FAQ

Frequently Asked Questions about a living wage at the University of Virginia

What is a living wage?

A living wage reflects the basic needs of an average family: a family of four with two full-time working adults and two dependent children. The calculations account for a family’s basic expenses, including housing, food, transportation, health care, childcare, taxes, and other necessities, and vary by location.

What is the living wage for U.Va. employees?

The Living Wage Campaign calls for all U.Va. employees, direct or contract, to be paid a living wage of $13.00 per hour plus benefits. Our full demands are available here on our website.

Is it really so expensive to live in Charlottesville?

The cost of living in Charlottesville is nearly 10 percent higher than the national average, and housing costs are 20% higher according to the ACCRA Cost of Living Index 2011 Report.

Is it really so bad for workers now?

Yes. More than a thousand employees of the University of Virginia, both direct and contract, do not earn enough money to meet their most basic daily needs. The University’s minimum entry-level wage, as of October 2010, is $10.65/hr. At this rate, a dual income family of four will fall $9776 short of meeting its basic needs annually. Contract workers, however, may be paid as little as the federal minimum wage, $7.25 per hour.

How is a living wage calculated?

The Living Wage Campaign bases its demands primarily on statistics from the Economic Policy Institute (EPI), a nonpartisan think tank based in Washington, DC that calculates a living wage for a given location using minimum costs for housing, food, transportation, and other information from a variety of governmental and non-governmental sources. It’s important to note that the calculations used by the EPI are indeed basic; their figures don’t include any money for “extras” such as money for savings or emergencies.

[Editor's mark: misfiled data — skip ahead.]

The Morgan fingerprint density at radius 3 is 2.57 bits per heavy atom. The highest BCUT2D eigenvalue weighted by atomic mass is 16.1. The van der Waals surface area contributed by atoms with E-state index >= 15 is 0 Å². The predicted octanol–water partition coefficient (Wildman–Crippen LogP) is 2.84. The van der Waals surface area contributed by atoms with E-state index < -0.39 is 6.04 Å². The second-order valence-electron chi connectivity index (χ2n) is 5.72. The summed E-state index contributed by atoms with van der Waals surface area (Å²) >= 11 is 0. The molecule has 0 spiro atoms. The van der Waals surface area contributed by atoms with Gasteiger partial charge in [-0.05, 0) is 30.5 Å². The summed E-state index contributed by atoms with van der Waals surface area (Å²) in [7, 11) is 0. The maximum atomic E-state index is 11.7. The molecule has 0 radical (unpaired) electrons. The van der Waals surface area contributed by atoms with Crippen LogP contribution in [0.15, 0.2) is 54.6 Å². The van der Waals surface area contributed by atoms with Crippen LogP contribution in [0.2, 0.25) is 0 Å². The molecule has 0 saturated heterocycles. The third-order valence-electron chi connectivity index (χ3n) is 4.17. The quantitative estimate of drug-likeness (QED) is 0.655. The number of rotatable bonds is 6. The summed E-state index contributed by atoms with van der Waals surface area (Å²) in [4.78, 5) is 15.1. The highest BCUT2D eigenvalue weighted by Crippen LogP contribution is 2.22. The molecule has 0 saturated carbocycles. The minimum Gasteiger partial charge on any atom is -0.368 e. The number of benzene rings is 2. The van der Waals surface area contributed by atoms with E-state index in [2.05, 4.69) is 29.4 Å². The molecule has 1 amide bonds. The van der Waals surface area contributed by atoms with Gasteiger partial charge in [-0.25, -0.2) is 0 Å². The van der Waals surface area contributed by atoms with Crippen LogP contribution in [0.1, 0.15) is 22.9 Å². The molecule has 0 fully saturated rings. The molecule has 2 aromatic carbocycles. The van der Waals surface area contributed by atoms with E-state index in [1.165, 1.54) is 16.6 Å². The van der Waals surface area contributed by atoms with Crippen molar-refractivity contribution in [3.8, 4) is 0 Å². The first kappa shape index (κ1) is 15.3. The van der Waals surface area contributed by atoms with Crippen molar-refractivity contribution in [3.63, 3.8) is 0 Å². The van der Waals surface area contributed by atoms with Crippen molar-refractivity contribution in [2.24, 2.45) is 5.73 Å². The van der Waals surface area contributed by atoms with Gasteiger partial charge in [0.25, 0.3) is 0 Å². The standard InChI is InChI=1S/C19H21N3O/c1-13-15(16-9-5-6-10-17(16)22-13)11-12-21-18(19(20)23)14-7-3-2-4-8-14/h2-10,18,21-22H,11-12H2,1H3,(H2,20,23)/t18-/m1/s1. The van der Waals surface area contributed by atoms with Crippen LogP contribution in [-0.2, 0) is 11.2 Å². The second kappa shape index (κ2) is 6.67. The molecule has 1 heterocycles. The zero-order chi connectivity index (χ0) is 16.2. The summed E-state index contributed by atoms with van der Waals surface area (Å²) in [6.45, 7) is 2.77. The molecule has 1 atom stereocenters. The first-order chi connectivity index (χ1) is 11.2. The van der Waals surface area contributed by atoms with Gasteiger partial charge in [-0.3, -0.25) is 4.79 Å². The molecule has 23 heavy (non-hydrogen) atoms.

What about benefits?

The Living Wage Campaign applauds U.Va. for the benefits, including health care, that it provides its direct employees. However, most of the additional fringe benefits that the University offers do not help meet workers’ basic needs; they do not help pay for rent, food, and heating, for example. And, of course, the hundreds of contract employees working at the University may receive no University benefits at all. For a family to make ends meet in Charlottesville, workers must be paid a cash wage of at least  $13/hr, with benefits accruing on top of this.

Can the University afford to pay a living wage?

Yes, it can! For the University to pay all direct employees a wage of $13 an hour the Budget Office would have to reallocate between 4.2 to 5.8 million dollars, which is 0.18%-0.24%, less than a quarter of a percent of U.Va.’s $2.487 billion annual budget.

Does a living wage policy cause unemployment?

No. Economists have conducted dozens of studies–including the Card-Krueger experiment, the Dube-Lester-Reich study, and another comprehensive study by the Center for American Progress–all showing that minimum wage increases and living wage ordinances do NOT significantly increase unemployment. Furthermore, the Campaign’s demands stipulate that U.Va. must pay a living wage without offsetting costs through understaffing.